William Masters

William Masters is a former secret service agent who has retired to write his memoirs from his home in San Francisco

Although the doorman at the Saint Francis Hotel had warned Margaret that all the cab drivers were busy cruising around the Moscone Convention Center, earning a fortune from the five conventions simultaneously booked in the City, she insisted that he blow his whistle again.

“Madam, the only thing this whistle will bring is a dog.”

Margaret refused to accept the reality. Here she stood, in front of the Saint Francis Hotel, at Union Square in San Francisco, and she couldn’t find an empty cab.

“Then call me a Limousine, please.”

“I will if you are willing to pay the $150 minimum fare for a single passenger.”

“I’m meeting my grandson at the Veterans Hospital. Can I get there by bus?”

“Yes. Take the 38 Geary. It will literally drop you in the Hospital driveway at the emergency entrance across from the regular hospital.”

“Thank you. Where can I board the bus?”

“Walk half a block,” he said pointing to the nearest corner, “and turn right. That’s the Geary bus stop.”   He looked appraisingly at her.

  “The fare for seniors is fifty cents, madam.”

“Oh, thank you.” Margaret said. She covered his gloved hand with a dollar bill.    

“Oh, thank you,” he replied, imitating her patronizing tone. “Make sure you hold on tightly to your handbag when you sit down on the bus,” he added for free, and turned to the next hotel guest in line.

Margaret did not follow the doorman’s directions to the bus stop. Instead, she decided to stroll around Union Square. She crossed Post Street to   enjoy the Saks Fifth Avenue window displays. Although Margaret had never found much that she liked for herself at Saks, she admired the work of its window designers. The last window she passed featured three brunette mannequins standing at parade rest. Each mannequin bore the painted look of smug indifference and each wore a different style of full length mink coat. Silently, Margaret vowed to herself that nothing would ever induce her to step inside a Saks again.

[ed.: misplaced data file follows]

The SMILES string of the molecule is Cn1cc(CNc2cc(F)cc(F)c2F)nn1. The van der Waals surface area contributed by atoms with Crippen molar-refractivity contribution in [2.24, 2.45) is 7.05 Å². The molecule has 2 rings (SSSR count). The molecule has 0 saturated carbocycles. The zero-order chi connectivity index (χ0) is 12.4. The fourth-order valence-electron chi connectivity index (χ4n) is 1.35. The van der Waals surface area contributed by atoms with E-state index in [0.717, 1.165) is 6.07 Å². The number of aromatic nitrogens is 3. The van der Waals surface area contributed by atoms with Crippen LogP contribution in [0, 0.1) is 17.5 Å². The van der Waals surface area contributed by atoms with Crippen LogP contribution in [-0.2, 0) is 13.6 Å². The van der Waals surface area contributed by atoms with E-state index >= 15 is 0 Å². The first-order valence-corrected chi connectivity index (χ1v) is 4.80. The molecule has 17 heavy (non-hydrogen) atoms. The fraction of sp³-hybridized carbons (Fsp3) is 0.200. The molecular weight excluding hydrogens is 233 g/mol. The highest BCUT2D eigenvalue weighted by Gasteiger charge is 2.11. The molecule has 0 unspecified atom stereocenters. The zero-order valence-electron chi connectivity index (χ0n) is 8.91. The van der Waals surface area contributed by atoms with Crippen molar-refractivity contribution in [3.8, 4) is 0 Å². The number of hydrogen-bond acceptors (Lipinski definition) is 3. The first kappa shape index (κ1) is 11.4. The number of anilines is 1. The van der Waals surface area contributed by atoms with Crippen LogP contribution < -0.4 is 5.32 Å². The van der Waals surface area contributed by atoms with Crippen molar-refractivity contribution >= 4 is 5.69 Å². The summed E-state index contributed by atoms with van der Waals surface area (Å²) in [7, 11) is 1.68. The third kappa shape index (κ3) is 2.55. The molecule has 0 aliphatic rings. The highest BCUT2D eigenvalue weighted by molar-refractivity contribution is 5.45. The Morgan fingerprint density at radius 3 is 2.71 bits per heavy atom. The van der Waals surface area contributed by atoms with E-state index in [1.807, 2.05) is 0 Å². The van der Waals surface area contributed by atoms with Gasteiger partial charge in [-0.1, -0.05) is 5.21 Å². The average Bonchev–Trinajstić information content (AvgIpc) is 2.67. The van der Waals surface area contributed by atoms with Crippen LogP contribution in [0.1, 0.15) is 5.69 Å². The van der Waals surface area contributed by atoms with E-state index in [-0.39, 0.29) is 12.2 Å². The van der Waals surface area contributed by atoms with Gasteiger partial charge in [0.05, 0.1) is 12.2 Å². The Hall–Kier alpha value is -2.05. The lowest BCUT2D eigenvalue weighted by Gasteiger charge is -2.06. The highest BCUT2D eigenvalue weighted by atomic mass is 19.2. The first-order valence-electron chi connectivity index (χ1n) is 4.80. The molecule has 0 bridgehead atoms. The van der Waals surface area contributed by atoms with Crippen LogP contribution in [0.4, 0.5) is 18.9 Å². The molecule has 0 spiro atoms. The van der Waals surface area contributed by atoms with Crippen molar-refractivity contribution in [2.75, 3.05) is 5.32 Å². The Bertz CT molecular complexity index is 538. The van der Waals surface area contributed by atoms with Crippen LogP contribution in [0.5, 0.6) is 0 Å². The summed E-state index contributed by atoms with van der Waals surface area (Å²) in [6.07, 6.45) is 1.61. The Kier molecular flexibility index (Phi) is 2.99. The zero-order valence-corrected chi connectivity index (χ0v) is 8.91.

Margaret turned right onto Stockton Street, and walked a block to the Geary Street/Stockton bus stop.  Shoppers, who would normally have taken a cab, waited uncomfortably, forced to carry their own packages, as they looked impatiently down the street for the bus.

The brutal looking north wall of the new Neiman Marcus department store blocked Margaret’s direct sightline.  Across the street to her right stood the old I. Magnin flagship building, still looking regal, dressed in its white marble façade, now vacant, except for its top three floors used by Macy’s for storage. Across from Macy’s the former Liberty House Department store had morphed into Macy’s Men’s’ Store. Shopping around the Square would never be the same.    

While waiting for the bus, Margaret fondly remembered the year when she and her late husband flew from their home in Pasadena to the City for the opening of the opera season. Margaret had purchased a gown from I. Magnin’s.  She welcomed all the attention the staff offered to her while she took the entire day to prepare for the evening: the final fitting of her gown, a late morning appointment at Elizabeth Arden’s for a facial, a massage, a stop in their hairdresser’s salon followed by a leisurely lunch at the Zuni Cafe, then back to her hotel for a nap, followed by her later return to the fourth floor of Magnin’s where the staff dressed her and applied evening makeup. The visiting women from New York City liked to taunt the old guard sales ladies by chiding to them, “Nothing can really be wrong with one’s life as long as one can shop at Bergdorf Goodman.”   

The noisy arrival of the bus pierced Margaret’s bubble of recollection. As she climbed the steps into the bus, the tide of annoyed and aggressive pedestrians from the waiting crowd pushed her hard against the driver’s protection bar as she dropped 50 cents into the fair box. Turning around, Margaret felt herself pushed toward the rear sections of the articulated bus. As the bus started, she instinctively grabbed an overhead passenger bar. Jolted, then startled, she dropped her handbag. For just a second she couldn’t locate it. Panic sprouted.

“Here Ma’am. Take my seat.”